I mentioned to you earlier in another sermon that we do not obey God because the effects are going to happen immediately. We do obey God because we know the effects will take place in God's good time. It will work, and so the Christian always has to keep the Kingdom of God in mind, the future in mind, the return of Jesus Christ in mind, because then will begin the fulfillment of the peace that comes from doing what God says. This is very difficult for us to do, because not only is the present so real to us and our pain so great and our patience so short, and our vision so unclear, it is very easy to strike out in retaliation in kind to what is given.

Please do not think that Jesus did not defend Himself, because He did. He defended Himself with truth and with logic, but even here His responses were given in a thoughtful, self-controlled patience and kindness. His answers were not given in a blazing anger that would guarantee further inflaming justifications to continue the attacking by those who opposed Him.

Now, how can we keep ourselves in our calling to the end of having a far better chance of actually being commendable in God's sight? Do you not think that it would gratify God in His sight if we saw Him in every detail of our life? I am not saying that He is involved in every tiny detail, because I do not know that He is, but I do know that what I have suggested will please Him, because He says so in the Book. At the same time it will help us to do the right thing, because it is knowing God, being constantly aware of Him, fearing Him and respecting Him that motivates right conduct and leads to the keeping of that second of those two great commandments.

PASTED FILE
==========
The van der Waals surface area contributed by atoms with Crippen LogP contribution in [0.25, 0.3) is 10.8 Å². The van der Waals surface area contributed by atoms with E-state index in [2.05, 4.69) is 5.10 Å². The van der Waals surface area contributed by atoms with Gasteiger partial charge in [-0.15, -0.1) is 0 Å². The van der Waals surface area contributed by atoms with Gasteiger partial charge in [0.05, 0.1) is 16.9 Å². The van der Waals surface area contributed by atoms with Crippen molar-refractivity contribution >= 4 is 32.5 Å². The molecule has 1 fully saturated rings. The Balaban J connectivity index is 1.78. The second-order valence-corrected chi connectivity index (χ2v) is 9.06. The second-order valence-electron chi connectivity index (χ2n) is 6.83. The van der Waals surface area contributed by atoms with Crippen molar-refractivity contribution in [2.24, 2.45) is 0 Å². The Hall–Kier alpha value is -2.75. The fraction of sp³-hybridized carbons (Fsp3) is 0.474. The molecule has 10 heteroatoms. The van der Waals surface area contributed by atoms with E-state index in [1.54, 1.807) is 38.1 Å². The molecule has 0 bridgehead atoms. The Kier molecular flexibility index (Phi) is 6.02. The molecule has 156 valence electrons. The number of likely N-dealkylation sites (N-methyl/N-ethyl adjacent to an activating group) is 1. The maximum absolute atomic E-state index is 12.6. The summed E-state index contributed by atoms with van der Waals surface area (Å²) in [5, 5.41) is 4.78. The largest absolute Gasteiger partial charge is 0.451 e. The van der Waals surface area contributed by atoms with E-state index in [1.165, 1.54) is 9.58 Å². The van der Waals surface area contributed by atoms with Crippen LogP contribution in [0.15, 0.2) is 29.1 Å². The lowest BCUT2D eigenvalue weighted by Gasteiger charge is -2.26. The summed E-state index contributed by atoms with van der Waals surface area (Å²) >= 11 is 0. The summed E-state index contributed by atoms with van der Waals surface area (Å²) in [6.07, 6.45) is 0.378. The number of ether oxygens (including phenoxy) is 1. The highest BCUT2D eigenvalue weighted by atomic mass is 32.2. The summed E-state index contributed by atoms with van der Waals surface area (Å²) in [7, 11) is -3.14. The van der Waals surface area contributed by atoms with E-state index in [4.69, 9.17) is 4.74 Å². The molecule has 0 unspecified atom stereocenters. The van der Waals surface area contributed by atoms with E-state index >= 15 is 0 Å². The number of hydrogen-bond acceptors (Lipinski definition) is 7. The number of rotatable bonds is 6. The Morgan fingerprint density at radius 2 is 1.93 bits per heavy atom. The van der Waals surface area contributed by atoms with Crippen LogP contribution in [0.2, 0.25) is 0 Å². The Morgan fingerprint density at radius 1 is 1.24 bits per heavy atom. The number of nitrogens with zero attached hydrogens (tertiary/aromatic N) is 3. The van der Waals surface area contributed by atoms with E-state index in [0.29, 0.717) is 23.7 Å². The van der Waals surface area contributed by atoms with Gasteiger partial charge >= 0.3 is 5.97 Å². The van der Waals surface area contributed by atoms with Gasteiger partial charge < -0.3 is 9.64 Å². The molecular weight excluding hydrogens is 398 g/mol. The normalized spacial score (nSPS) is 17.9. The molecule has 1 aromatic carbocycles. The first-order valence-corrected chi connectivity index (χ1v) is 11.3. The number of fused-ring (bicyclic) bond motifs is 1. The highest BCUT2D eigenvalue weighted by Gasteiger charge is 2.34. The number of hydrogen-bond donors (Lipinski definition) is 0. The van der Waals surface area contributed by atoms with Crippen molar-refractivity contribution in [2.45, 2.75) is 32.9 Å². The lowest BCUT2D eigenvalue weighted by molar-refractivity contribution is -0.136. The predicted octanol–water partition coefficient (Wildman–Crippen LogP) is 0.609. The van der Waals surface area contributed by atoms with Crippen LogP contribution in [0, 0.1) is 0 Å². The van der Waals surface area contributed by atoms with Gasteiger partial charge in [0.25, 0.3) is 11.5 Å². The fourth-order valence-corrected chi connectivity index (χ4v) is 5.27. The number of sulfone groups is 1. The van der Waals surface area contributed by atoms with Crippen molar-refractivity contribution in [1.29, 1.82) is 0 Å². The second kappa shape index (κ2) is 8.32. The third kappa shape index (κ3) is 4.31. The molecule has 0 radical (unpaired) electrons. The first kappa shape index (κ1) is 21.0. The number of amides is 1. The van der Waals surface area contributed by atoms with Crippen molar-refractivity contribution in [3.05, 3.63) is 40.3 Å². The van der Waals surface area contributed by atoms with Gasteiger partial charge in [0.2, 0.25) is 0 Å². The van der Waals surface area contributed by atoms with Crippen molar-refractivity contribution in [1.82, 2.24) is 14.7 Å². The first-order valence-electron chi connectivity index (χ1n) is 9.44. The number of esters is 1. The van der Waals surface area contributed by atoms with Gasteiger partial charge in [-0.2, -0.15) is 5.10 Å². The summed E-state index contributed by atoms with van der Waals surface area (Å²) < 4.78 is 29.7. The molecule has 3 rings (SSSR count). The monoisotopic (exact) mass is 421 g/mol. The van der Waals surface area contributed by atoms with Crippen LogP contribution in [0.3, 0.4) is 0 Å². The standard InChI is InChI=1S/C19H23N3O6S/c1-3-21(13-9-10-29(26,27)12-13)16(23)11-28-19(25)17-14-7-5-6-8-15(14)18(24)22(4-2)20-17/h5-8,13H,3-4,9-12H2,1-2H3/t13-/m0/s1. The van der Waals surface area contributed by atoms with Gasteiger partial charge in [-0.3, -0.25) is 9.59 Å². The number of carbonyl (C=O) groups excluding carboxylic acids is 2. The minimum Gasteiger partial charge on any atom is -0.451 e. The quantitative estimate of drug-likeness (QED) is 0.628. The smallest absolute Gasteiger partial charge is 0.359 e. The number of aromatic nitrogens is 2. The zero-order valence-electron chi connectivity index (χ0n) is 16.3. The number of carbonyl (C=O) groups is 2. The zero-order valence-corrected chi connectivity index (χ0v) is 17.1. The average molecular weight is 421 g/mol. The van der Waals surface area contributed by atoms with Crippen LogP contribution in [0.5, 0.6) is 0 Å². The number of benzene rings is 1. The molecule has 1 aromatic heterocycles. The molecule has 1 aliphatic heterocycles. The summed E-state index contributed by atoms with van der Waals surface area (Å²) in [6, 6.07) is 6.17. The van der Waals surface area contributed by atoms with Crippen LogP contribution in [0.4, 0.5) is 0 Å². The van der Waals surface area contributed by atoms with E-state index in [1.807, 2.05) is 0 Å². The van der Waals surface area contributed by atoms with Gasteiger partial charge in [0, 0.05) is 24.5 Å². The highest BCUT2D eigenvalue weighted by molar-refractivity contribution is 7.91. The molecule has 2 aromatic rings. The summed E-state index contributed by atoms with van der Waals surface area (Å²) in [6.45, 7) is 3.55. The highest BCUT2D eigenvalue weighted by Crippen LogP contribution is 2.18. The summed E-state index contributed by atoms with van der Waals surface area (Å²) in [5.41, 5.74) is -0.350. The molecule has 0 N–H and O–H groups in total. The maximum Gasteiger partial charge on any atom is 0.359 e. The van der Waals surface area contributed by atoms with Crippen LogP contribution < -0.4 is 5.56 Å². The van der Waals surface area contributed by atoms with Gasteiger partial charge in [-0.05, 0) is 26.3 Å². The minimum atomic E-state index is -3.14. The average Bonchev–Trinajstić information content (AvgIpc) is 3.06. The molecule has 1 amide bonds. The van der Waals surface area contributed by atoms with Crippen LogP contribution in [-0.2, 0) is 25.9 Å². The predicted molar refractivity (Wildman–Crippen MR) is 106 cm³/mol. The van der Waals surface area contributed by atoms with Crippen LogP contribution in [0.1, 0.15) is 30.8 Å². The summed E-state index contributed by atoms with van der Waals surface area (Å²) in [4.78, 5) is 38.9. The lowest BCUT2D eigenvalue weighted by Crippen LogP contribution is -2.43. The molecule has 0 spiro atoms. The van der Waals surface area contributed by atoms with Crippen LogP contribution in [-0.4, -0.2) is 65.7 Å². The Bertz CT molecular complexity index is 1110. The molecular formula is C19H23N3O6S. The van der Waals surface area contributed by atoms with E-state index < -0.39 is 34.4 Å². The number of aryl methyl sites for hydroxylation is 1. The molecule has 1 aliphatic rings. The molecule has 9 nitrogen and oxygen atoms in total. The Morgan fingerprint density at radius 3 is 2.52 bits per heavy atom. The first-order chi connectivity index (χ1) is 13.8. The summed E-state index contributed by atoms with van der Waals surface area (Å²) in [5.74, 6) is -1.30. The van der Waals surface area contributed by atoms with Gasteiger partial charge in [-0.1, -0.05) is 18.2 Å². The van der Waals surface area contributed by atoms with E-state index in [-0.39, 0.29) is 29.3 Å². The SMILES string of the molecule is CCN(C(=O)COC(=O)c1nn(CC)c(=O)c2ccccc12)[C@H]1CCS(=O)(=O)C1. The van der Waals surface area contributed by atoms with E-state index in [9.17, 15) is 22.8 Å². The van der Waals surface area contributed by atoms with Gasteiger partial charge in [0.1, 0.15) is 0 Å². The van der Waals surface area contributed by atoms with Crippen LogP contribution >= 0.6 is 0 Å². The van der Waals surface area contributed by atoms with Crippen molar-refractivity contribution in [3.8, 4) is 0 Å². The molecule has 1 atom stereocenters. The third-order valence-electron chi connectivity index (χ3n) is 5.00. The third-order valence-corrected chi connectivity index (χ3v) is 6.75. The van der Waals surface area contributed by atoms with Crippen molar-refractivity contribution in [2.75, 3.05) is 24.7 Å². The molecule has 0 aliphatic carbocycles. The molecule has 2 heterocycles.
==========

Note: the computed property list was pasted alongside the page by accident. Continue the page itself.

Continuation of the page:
When the Church of the Great God began back in 1992, the first sermon given on purpose was "Do You See God?" David did, and this is why he so pleased God. This is why God said of David that he was a man of His own heart. There is no doubt that God gifted David greatly, but David in turn used his gifts, and enhanced them as well. Even as a boy, he did not spend time playing what was then the ancient equivalent of current video games. He spent his time studying the creation and what it revealed about the Creator. Where do you think those psalms came from?

I am not saying that David did everything right, but I am saying that he had a very high batting average for doing things right—far higher than any of us. Think about the number of psalms that he wrote. Do you know that he wrote over half of them in the book? And then consider the instructive quality there is about the nature of God contained within the psalms he wrote. They give insight into God's will and purpose gleaned from David's relationship-experiences with Him.